Trump-ing Academic Life

A Miss USA, a bachelor, a gun-toter, a filmmaker, and a MAGA youtuber, all clumped together on a college campus to promote “Judeo-Christian values.” What could go wrong? If it were a reality show, I’d watch it. But it’s not. Instead, this group of culture-war B-listers is the first cohort of Liberty University’s Falkirk Center Fellows. These Trumpish all-stars promise/threaten to upend a long tradition of alternative academic institution-building in conservative evangelical higher ed.

As SAGLRROILYBYGTH are well aware, we’ve been following developments at Liberty’s new Falkirk Center with a lot of interest. The founders—Jerry Falwell Jr. and Turning Point’s Charlie Kirk—warned us that they plan to put “Judeo-Christian values” back in the center of American political life via an “aggressive social media campaign.” Given the history of ambitious academic centers at conservative evangelical universities, there’s not much of a chance the Falkirkers will achieve their goals. Given the recently announced line-up of founding Falkirk Fellows, I’m starting to think that they might, in fact, have a totally different goal in mind. Namely, they might want to trash the entire evangelical academic tradition, or at least not mind if they do.

As I argued in Fundamentalist U, since the 1920s conservative evangelical colleges, institutes, and universities faced a formidable task. They had to create an entirely separate academic system of prestige, one that rewarded scholars outside of mainstream academic channels. As part of their effort to do so, many universities poured scarce resources into the painstaking effort to build their own independent network of academic prestige, one that did not rely on mainstream ideas. For example, institutions such as Wheaton College and Gordon College heaped honors on creationists such as Harry Rimmer. Authors such as Arthur Brown scrambled to compile impressive-sounding lists of academic “experts” who scorned mainstream science.

To be sure, these alternative academic “experts” often had extremely shallow credentials. When evangelical universities gave them honorary doctorates and other academic honors, however, they were signaling to the conservative evangelical community that their universities shared the religious and political values of their honored experts. The universities were creating, in essence, a world of academic prestige outside the entire system of mainstream academics.

The recent move by Liberty University seems as different from that kind of thinking as Trump is from Reagan. What does it take to earn a coveted spot as an inaugural fellow at the Falkirk Center? Let’s take a look:

Frantzve

Adding a little sparkle to academic life…

First, we have Erika Lane Frantzve, Miss USA 2012. Ms. Frantzve claims a “background” in political science and is dedicated to charity work. Next, there is Josh Allan Murray, best known from his appearance on The Bachelorette. These days, in spite of the quick break-ups of his TV nuptials, Mr. Murray is apparently “bouncing back better than ever.” Third comes Antonia Okafor Cover, who works to get more guns on college campuses. She claims to have been told she should not feel free to speak her mind, but as she puts it, “I didn’t listen.” Another fellow will be David J. Harris, Jr., a vlogger and Trump enthusiast who preaches the dangers of the “crazed left.” Last but not least is Jaco Booyens, filmmaker and opponent of sex trafficking.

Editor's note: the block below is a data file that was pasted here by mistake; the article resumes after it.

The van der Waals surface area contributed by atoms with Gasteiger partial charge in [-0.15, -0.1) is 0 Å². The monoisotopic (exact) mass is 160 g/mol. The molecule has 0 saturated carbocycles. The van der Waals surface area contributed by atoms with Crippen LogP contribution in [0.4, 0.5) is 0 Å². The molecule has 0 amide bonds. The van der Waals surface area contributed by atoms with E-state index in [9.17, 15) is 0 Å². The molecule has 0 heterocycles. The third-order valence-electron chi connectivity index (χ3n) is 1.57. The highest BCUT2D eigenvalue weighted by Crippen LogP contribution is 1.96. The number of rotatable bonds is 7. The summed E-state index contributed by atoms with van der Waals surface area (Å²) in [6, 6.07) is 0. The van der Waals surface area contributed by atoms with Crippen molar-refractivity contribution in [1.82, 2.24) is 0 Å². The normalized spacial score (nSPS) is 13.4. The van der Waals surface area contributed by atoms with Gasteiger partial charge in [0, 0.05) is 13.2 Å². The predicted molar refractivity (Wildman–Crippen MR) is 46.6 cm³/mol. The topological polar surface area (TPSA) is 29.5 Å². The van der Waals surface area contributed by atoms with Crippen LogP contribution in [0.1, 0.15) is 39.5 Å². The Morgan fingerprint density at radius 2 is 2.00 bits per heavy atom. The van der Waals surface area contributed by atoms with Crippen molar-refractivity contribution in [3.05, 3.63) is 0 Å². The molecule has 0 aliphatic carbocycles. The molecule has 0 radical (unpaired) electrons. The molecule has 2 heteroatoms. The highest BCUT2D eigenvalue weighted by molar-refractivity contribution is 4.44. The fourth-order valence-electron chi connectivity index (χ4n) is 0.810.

I don’t mean to be a campus snob, but what kind of achievements can a group like this hope to achieve? To quote Charlie Kirk, how can this assemblage “‘play offense’ against efforts by liberals to water down Judeo-Christian values in the Bible and Constitution”?

The short and obvious answer is, they can’t. This is a group of second-rate conservative media presences, not a group of alternative academics. Unlike people like Harry Rimmer in an earlier generation, they have no coherent ideas to promote. They are not scientists frozen out of mainstream science, or theologians pushed out of mainstream institutions. Those kinds of non-mainstream intellectuals used to be the ones to win academic honors from the evangelical academy. This group looks decidedly different.

Even from within the alternative academic tradition of conservative evangelical schools, a tradition in which non-traditional intellectuals were often awarded traditional academic honors, this group of Falkirk Fellows looks remarkably intellectual weak. Instead of building an independent system of academic prestige as earlier evangelical colleges have done, the Falkirk Center seems to be merely leaping aboard the Trump Train to trash the entire idea of academic prestige.

Creationist Credentials and the Toilet-Paper Doctorate